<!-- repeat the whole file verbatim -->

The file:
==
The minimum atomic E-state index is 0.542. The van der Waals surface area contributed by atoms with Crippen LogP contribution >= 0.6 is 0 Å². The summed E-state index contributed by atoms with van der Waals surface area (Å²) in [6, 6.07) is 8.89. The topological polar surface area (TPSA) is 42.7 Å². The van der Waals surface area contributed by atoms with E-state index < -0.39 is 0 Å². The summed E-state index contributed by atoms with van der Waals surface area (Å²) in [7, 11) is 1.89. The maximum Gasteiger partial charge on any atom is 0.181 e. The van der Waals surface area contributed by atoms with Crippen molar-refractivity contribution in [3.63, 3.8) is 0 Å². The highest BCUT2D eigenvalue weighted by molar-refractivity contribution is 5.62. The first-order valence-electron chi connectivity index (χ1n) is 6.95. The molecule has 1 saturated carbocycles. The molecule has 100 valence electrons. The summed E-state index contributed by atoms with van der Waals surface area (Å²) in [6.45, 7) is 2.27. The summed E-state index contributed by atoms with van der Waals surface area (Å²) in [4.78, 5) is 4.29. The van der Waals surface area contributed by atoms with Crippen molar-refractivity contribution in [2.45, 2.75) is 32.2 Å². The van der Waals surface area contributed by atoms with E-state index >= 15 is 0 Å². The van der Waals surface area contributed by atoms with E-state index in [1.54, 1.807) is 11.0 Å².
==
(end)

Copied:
The minimum atomic E-state index is 0.542. The van der Waals surface area contributed by atoms with Crippen LogP contribution >= 0.6 is 0 Å². The summed E-state index contributed by atoms with van der Waals surface area (Å²) in [6, 6.07) is 8.89. The topological polar surface area (TPSA) is 42.7 Å². The van der Waals surface area contributed by atoms with E-state index < -0.39 is 0 Å². The summed E-state index contributed by atoms with van der Waals surface area (Å²) in [7, 11) is 1.89. The maximum Gasteiger partial charge on any atom is 0.181 e. The van der Waals surface area contributed by atoms with Crippen molar-refractivity contribution in [3.63, 3.8) is 0 Å². The highest BCUT2D eigenvalue weighted by molar-refractivity contribution is 5.62. The first-order valence-electron chi connectivity index (χ1n) is 6.95. The molecule has 1 saturated carbocycles. The molecule has 100 valence electrons. The summed E-state index contributed by atoms with van der Waals surface area (Å²) in [6.45, 7) is 2.27. The summed E-state index contributed by atoms with van der Waals surface area (Å²) in [4.78, 5) is 4.29. The van der Waals surface area contributed by atoms with Crippen molar-refractivity contribution in [2.45, 2.75) is 32.2 Å². The van der Waals surface area contributed by atoms with E-state index >= 15 is 0 Å². The van der Waals surface area contributed by atoms with E-state index in [1.54, 1.807) is 11.0 Å².